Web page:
The WordPress.org plug-in repository is making a big change in the next few months – the repository will host and ship language packs for all plug-ins. This is a huge and amazingly welcome change – but it does introduce some new issues.
The major advantages for plug-in authors are that we will no longer have to maintain our own language repositories. I’ve been running my own GlotPress installation for years, and managing the maintenance and updating of translations for all my plug-ins. This is a lot of work, and as a result I actually have virtually no oversight on translations. Additionally, translations can currently only be updated when I update the plug-in – so sometimes a translation will sit, undistributed, for far, far too long.
For users, central control over translations means that installation files will be considerably smaller, language packs will be more up to date, and it’ll be possible to search in WordPress.org for plug-ins available in your language.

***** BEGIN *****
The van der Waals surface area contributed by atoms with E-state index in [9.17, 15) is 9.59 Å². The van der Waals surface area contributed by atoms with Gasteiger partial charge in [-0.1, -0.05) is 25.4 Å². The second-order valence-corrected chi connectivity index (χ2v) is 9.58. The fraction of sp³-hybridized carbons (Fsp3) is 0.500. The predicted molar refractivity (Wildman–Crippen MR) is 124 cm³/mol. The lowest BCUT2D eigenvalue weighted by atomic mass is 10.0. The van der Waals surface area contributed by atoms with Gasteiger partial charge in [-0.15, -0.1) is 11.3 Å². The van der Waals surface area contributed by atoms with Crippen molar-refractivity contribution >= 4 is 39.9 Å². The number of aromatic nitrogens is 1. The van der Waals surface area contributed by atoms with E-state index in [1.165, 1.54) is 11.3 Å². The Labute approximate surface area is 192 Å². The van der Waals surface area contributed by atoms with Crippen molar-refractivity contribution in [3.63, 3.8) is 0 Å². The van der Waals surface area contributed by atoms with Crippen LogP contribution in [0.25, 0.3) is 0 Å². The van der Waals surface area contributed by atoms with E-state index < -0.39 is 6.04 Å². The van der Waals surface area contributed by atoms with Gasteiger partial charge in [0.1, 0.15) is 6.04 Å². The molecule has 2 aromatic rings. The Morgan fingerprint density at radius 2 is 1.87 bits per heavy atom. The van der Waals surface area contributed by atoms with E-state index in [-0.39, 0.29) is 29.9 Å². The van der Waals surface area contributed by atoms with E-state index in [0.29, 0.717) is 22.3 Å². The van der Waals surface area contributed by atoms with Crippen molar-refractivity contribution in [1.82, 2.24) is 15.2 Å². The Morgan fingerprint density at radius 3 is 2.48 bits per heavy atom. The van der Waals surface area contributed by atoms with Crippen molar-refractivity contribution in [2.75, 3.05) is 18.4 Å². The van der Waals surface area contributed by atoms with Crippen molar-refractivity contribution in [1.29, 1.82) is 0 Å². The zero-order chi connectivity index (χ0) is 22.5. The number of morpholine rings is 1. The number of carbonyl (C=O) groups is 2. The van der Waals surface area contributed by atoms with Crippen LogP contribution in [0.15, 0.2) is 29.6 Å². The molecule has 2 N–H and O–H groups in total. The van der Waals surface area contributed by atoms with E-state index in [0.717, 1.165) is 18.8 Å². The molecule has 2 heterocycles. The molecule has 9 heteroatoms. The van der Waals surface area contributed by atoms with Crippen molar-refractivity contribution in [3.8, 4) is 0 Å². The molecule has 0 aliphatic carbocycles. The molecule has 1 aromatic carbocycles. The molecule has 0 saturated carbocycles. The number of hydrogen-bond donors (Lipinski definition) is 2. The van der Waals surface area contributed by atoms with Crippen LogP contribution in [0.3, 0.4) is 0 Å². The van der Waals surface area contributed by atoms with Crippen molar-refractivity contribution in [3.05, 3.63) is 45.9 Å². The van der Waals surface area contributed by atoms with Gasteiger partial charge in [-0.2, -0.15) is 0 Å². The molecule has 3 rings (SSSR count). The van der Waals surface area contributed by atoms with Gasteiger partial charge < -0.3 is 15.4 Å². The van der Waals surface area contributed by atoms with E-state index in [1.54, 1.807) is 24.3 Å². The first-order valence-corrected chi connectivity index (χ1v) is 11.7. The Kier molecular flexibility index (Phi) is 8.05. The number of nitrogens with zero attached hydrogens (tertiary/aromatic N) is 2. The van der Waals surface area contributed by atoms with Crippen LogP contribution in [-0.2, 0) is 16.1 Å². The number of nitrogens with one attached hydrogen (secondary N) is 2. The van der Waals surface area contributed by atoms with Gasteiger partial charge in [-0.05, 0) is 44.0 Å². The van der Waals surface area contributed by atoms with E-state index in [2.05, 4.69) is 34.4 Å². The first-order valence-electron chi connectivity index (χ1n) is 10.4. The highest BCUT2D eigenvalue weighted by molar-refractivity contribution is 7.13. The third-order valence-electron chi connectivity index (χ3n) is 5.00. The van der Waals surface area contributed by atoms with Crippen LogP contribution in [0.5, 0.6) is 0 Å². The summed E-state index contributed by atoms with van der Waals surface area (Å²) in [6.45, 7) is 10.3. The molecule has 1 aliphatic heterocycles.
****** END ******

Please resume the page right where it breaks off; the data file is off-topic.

But there’s going to be one huge change. I’ve always distributed partially completed translations. I don’t really have a problem with this; there are valid uses for incomplete translations. But WordPress.org will *only* provide access to translations that are 100% complete. As a result, many languages currently available for my plug-ins will go away if they aren’t completed.
When the time comes for the import, I’ll use Google Translate to automatically generate the remaining strings for any translation that’s over 80% complete, so that the maximum number of translations are available. But those won’t be good translations; at best, they’ll hopefully not be completely and utterly wrong.
At this point, all independently managed translations are closed; for the free plugins, only translations from WordPress.org will be handled moving forward.